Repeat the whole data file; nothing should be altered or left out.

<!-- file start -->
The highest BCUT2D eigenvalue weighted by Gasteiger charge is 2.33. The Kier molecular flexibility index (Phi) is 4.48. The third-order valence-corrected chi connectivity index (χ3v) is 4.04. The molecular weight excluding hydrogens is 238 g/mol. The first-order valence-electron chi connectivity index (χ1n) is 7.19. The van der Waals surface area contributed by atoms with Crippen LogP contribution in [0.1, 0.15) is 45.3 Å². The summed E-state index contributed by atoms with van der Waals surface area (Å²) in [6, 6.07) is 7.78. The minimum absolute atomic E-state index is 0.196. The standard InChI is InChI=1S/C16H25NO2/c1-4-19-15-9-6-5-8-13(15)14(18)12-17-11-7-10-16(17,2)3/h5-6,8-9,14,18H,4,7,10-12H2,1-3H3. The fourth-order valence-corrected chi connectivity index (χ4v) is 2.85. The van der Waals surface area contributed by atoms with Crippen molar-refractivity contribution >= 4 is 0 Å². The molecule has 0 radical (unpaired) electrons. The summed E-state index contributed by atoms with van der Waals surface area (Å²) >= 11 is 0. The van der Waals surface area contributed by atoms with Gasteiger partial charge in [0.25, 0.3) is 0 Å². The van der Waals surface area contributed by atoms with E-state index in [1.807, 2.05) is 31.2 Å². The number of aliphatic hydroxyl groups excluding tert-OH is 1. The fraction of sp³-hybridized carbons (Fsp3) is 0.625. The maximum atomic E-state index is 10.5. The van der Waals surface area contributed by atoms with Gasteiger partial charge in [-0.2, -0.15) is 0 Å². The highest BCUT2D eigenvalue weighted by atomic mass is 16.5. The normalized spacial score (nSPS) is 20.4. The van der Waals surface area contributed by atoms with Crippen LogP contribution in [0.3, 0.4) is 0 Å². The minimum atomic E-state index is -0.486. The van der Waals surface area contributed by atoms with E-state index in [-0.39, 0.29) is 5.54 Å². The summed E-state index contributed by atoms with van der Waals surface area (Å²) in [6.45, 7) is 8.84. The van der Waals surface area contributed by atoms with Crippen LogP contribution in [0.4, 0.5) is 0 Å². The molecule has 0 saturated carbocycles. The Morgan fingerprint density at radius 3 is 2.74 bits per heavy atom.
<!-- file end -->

The highest BCUT2D eigenvalue weighted by Gasteiger charge is 2.33. The Kier molecular flexibility index (Phi) is 4.48. The third-order valence-corrected chi connectivity index (χ3v) is 4.04. The molecular weight excluding hydrogens is 238 g/mol. The first-order valence-electron chi connectivity index (χ1n) is 7.19. The van der Waals surface area contributed by atoms with Crippen LogP contribution in [0.1, 0.15) is 45.3 Å². The summed E-state index contributed by atoms with van der Waals surface area (Å²) in [6, 6.07) is 7.78. The minimum absolute atomic E-state index is 0.196. The standard InChI is InChI=1S/C16H25NO2/c1-4-19-15-9-6-5-8-13(15)14(18)12-17-11-7-10-16(17,2)3/h5-6,8-9,14,18H,4,7,10-12H2,1-3H3. The fourth-order valence-corrected chi connectivity index (χ4v) is 2.85. The van der Waals surface area contributed by atoms with Crippen molar-refractivity contribution >= 4 is 0 Å². The molecule has 0 radical (unpaired) electrons. The summed E-state index contributed by atoms with van der Waals surface area (Å²) >= 11 is 0. The van der Waals surface area contributed by atoms with Gasteiger partial charge in [0.25, 0.3) is 0 Å². The van der Waals surface area contributed by atoms with E-state index in [1.807, 2.05) is 31.2 Å². The number of aliphatic hydroxyl groups excluding tert-OH is 1. The fraction of sp³-hybridized carbons (Fsp3) is 0.625. The maximum atomic E-state index is 10.5. The van der Waals surface area contributed by atoms with Gasteiger partial charge in [-0.2, -0.15) is 0 Å². The highest BCUT2D eigenvalue weighted by atomic mass is 16.5. The normalized spacial score (nSPS) is 20.4. The van der Waals surface area contributed by atoms with Crippen LogP contribution in [0.3, 0.4) is 0 Å². The minimum atomic E-state index is -0.486. The van der Waals surface area contributed by atoms with E-state index in [-0.39, 0.29) is 5.54 Å². The summed E-state index contributed by atoms with van der Waals surface area (Å²) in [6.45, 7) is 8.84. The van der Waals surface area contributed by atoms with Crippen LogP contribution in [0.4, 0.5) is 0 Å². The molecule has 0 saturated carbocycles. The Morgan fingerprint density at radius 3 is 2.74 bits per heavy atom.